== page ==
The Lone Hero who takes on the System and wins. Now in Black
Django Unchained is a kind of follow up to the 1966 Spaghetti Western starring Franco Nero (who appears in this new Tarantino movie too) about the horrors to which slaves were subjected and the struggle of two people, one black, and one white (Oscar for Best Supporting Actor) to make a living (as completely heartless bounty hunters who invariably kill their prized victims) and right a few racist wrongs on the way. It’s Tarantino, so no surprises there with gratuitous, cartoonish, absolutely dehumanised violence. It is the perfect companion to be released with Lincoln as it makes the case for justifying the aforementioned extreme measures to end slavery. This is an odd film about equality. It tries to prove the point that any black person can do the same as a white person, but it chooses the highest pitch of violence as an example. Sad.
More US Foreign Policy propaganda masquerading as historical fact
The Oscar for Best film went to Ben Affleck’s Argo, the true(ish) story of how six employees of the American Embassy in Iran managed to leave the building as it was taken by the Iranian Revolution in 1979 and escape Iran by posing as members of a Canadian film production team.
The film begins with a comment about how Mohammad Mosaddegh, who had been the democratically elected Prime Minister of Iran from 1951 to 1953 was overthrown in a coup d’état orchestrated by the British and the Americans. His administration had introduced a wide range of progressive social and political reforms but had also nationalised the Iranian oil industry, which had been under British control since 1913. The coup established Shah Mohammad Reza Pahlavi but his government became marred by oppression, persecution and torture leading to the Islamic Revolution of 1979 and the return of previously exiled Ayatollah Khomeini. Not bad for a context that goes some way to explain Iran’s “unreasonable” attitude towards the West. But it ends there. The rest is a film of suspense built on largely fictitious situations of danger that represent the Iranians as crazed and useless fanatics. No mention is made, at all, of how the 52 people retained in the Embassy as hostages were release 444 days later after much wheeling and dealing (and ransom in gold payment), a couple of failed rescue attempts and a little war (between half and a million casualties) started by Iraq’s invasion of Iran with the US supporting Saddam Husain’s troops.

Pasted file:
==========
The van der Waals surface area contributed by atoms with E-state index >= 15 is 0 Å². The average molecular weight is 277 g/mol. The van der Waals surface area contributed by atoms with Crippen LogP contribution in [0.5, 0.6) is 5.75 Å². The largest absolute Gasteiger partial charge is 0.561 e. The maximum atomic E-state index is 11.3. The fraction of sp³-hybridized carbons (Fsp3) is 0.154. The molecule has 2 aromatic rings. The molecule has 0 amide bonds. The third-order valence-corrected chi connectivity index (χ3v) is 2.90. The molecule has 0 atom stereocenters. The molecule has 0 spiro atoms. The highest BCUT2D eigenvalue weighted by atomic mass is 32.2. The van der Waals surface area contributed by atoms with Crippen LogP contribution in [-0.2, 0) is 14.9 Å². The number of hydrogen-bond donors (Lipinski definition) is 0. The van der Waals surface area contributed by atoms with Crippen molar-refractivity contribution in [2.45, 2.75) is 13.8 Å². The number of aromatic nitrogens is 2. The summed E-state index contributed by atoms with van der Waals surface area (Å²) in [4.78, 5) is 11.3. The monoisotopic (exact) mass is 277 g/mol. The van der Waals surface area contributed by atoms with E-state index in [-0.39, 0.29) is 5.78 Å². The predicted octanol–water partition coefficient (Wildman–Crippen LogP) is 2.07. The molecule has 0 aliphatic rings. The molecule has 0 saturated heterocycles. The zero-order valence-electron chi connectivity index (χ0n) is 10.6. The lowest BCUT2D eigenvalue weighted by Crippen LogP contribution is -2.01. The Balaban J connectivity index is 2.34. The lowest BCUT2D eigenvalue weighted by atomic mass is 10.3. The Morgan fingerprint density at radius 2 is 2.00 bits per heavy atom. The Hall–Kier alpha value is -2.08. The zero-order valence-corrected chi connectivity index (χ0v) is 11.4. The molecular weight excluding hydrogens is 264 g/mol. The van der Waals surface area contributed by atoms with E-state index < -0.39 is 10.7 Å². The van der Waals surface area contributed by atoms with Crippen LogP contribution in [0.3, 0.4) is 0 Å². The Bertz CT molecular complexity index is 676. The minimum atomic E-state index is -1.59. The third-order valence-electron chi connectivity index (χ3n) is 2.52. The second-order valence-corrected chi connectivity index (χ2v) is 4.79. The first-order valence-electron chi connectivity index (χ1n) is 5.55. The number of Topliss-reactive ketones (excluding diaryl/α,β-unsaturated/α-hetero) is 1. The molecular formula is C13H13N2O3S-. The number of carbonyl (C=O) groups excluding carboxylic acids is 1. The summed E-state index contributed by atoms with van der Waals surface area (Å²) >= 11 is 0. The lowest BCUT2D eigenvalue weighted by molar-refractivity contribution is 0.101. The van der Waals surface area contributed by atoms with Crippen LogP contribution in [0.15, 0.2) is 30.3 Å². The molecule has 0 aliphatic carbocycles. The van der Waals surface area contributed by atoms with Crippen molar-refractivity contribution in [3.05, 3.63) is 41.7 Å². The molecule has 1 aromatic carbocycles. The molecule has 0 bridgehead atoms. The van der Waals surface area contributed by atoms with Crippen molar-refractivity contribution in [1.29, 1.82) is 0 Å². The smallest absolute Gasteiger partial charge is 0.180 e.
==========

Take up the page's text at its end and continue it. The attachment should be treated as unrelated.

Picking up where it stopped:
Reading between the lines/frames
How to Read Donald Duck (Para leer al Pato Donald in Spanish) is a political analysis by Ariel Dorfman and Armand Mattelart, published in Chile in 1972. It analyses Disney comics published for the Latin American market. It is one of the first social studies of entertainment and the leisure industry from a political-ideological angle, and the book deals extensively with the political role of children’s literature. The cinema and TV industries have grown since then in their capacity to influence the subjectivity of the world population. The release of Hollywood films is a global phenomenon and the Oscars a guarantee that such films will be distributed throughout the planet. “Artistic Licence” is used without shame or limits to provide a view that is particularly beneficial to a power base, and this is called Propaganda. We must train ourselves and our children on How to see films, and How to watch TV rather than letting the message enter uncritically through the corner of the eye.